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‘The Big Wedding’ not bad, just implausible

“Marriage is like a phone call late at night,” Robert De Niro says, in dulcet voice-over mode, at the outset of “The Big Wedding.” “First comes the ring, and then you wake up.”

Rim shot, please.

Except in Justin Zackham’s sedated farce, there are no rim shots. The jokes are just splayed out there, accompanied by the strums of a guitar on the soundtrack.

Adapted from a 2006 French comedy, and boasting a cross-generational cast of daunting and not-so daunting stature, “The Big Wedding” throws up a messy web of relationships, a tangle of siblings and spouses, lovers and lunatics, intersecting in illicit and illogical ways.

In order to pull off this sort of business, the pace should be breakneck, there shouldn’t be an extra second to contemplate the moral lapses and betrayals. Alas, “The Big Wedding,” which inches along like a stoned snail, gives us all the time in the world.

Don and Ellie Griffin (De Niro and Diane Keaton) are a long-divorced couple whose adopted son, Alejandro (Ben Barnes), is about to be married – to Amanda Seyfried’s Missy. Don, a sculptor (and an apparently successful one: his house comes with a pool and overlooks a lake), lives with Bebe (Susan Sarandon), who was once Ellie’s best friend.

Although Don and Bebe aren’t married, she is like a loving stepmom to Don and Ellie’s kids – Jared (Topher Grace), a closing-in-on-30 doctor who’s still a virgin; Lyla (Katherine Heigel), a brooder who has just broken up with her beau; and Alejandro, who originally hailed from Colombia, and who has invited his biological mother (Patricia Rae) to the wedding.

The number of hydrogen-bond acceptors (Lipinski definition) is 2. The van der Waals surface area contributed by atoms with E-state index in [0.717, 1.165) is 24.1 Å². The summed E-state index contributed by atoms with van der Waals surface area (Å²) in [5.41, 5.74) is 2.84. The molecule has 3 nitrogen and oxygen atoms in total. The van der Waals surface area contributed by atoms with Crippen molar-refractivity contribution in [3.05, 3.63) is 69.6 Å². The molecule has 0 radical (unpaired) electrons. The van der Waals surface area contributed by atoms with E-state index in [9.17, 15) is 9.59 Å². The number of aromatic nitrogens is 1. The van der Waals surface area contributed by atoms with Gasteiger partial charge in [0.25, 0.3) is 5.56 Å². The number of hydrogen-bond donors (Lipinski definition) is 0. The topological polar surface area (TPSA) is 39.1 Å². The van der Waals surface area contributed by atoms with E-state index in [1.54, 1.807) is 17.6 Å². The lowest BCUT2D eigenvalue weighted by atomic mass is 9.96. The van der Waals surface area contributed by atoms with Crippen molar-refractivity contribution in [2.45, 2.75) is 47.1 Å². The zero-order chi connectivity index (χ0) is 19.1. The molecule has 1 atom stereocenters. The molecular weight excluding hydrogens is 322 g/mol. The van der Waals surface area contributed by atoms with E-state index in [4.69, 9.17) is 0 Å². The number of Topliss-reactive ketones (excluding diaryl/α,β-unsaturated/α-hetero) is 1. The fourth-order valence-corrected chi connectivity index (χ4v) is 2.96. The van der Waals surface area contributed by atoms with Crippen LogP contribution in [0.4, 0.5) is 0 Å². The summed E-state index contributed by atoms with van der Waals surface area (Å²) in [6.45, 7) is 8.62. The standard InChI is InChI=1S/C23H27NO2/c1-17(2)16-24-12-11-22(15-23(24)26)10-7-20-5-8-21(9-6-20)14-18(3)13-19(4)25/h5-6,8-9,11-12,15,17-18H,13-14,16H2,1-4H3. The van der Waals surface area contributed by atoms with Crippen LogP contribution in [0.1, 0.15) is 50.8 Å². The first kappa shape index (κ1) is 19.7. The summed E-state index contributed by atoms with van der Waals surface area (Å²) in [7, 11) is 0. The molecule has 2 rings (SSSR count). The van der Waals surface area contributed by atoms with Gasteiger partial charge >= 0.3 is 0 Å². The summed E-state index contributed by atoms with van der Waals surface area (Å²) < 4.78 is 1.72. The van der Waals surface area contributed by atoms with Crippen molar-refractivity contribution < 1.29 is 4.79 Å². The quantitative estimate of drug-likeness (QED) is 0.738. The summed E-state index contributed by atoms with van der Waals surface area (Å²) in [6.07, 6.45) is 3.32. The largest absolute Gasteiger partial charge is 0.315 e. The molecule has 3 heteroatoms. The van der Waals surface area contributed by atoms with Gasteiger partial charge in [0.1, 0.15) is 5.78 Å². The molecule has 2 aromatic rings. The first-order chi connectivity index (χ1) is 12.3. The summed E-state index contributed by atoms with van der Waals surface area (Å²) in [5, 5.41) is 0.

Alejandro fears that she is too conservative and devout a woman to accept that his adoptive parents have divorced, so he convinces them to act as though they’re still together. Which leaves Bebe out in the cold – although not out of the picture, since her company is catering the wedding.

Let’s see, who’s left? There is Nuria (Ana Ayora), Alejandro’s frisky and fetching biological sister, who has accompanied her mom from South America. She takes one look at Jared, who is technically, if not genetically, her brother, and offers to deflower the guy. And there are Don and Ellie, who find themselves sharing a bed and, what do you know, still sharing a passion for one another. And then there are Missy’s impossibly square (we think) parents, played by Christine Ebersole and David Rasche. And Robin Williams, as Father Moinighan, the Catholic priest who will preside over the ceremony.

Ensemble comedy overload!

Do you think many of the film’s participants will wind up falling into the pool or the lake? Or both? And if you do, do you think they’ll be fully dressed? Just know that Ayora (of course!) prefers skinny dipping.

As the randy, philandering patriarch, De Niro gets punched around more times than Jake LaMotta. Keaton brings her natural comedic talents to the proceedings, and Sarandon acquits herself with saucy flair.

No one is bad in “The Big Wedding, but no one is remotely believable, either. Late in the game, Alejandro’s Colombian mother cracks wise that all of this is like some crazy telenovela plot, and it is. The relationships are mapped out without regard to plausibility or common sense, and certainly without consideration for emotional truth.

Which is all fine and good in a screwball romp. If only “The Big Wedding” played like one.



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